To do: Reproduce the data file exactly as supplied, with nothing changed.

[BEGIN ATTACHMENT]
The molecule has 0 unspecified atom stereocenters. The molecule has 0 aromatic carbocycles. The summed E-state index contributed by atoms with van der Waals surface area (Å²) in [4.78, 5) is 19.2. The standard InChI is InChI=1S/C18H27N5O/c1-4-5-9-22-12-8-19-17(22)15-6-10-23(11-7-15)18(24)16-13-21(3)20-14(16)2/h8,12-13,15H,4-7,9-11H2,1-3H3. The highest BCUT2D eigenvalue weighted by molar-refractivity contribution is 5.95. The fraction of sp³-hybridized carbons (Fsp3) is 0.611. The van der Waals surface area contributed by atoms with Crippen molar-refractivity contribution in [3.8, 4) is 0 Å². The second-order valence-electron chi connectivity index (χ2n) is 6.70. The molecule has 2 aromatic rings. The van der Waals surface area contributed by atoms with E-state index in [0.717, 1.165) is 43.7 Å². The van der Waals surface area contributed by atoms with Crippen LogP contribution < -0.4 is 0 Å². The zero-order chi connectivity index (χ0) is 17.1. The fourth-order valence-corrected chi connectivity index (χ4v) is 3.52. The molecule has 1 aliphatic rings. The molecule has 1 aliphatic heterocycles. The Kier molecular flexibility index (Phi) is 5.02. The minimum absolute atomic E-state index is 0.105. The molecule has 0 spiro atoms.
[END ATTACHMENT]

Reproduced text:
The molecule has 0 unspecified atom stereocenters. The molecule has 0 aromatic carbocycles. The summed E-state index contributed by atoms with van der Waals surface area (Å²) in [4.78, 5) is 19.2. The standard InChI is InChI=1S/C18H27N5O/c1-4-5-9-22-12-8-19-17(22)15-6-10-23(11-7-15)18(24)16-13-21(3)20-14(16)2/h8,12-13,15H,4-7,9-11H2,1-3H3. The highest BCUT2D eigenvalue weighted by molar-refractivity contribution is 5.95. The fraction of sp³-hybridized carbons (Fsp3) is 0.611. The van der Waals surface area contributed by atoms with Crippen molar-refractivity contribution in [3.8, 4) is 0 Å². The second-order valence-electron chi connectivity index (χ2n) is 6.70. The molecule has 2 aromatic rings. The van der Waals surface area contributed by atoms with E-state index in [0.717, 1.165) is 43.7 Å². The van der Waals surface area contributed by atoms with Crippen LogP contribution < -0.4 is 0 Å². The zero-order chi connectivity index (χ0) is 17.1. The fourth-order valence-corrected chi connectivity index (χ4v) is 3.52. The molecule has 1 aliphatic rings. The molecule has 1 aliphatic heterocycles. The Kier molecular flexibility index (Phi) is 5.02. The minimum absolute atomic E-state index is 0.105. The molecule has 0 spiro atoms.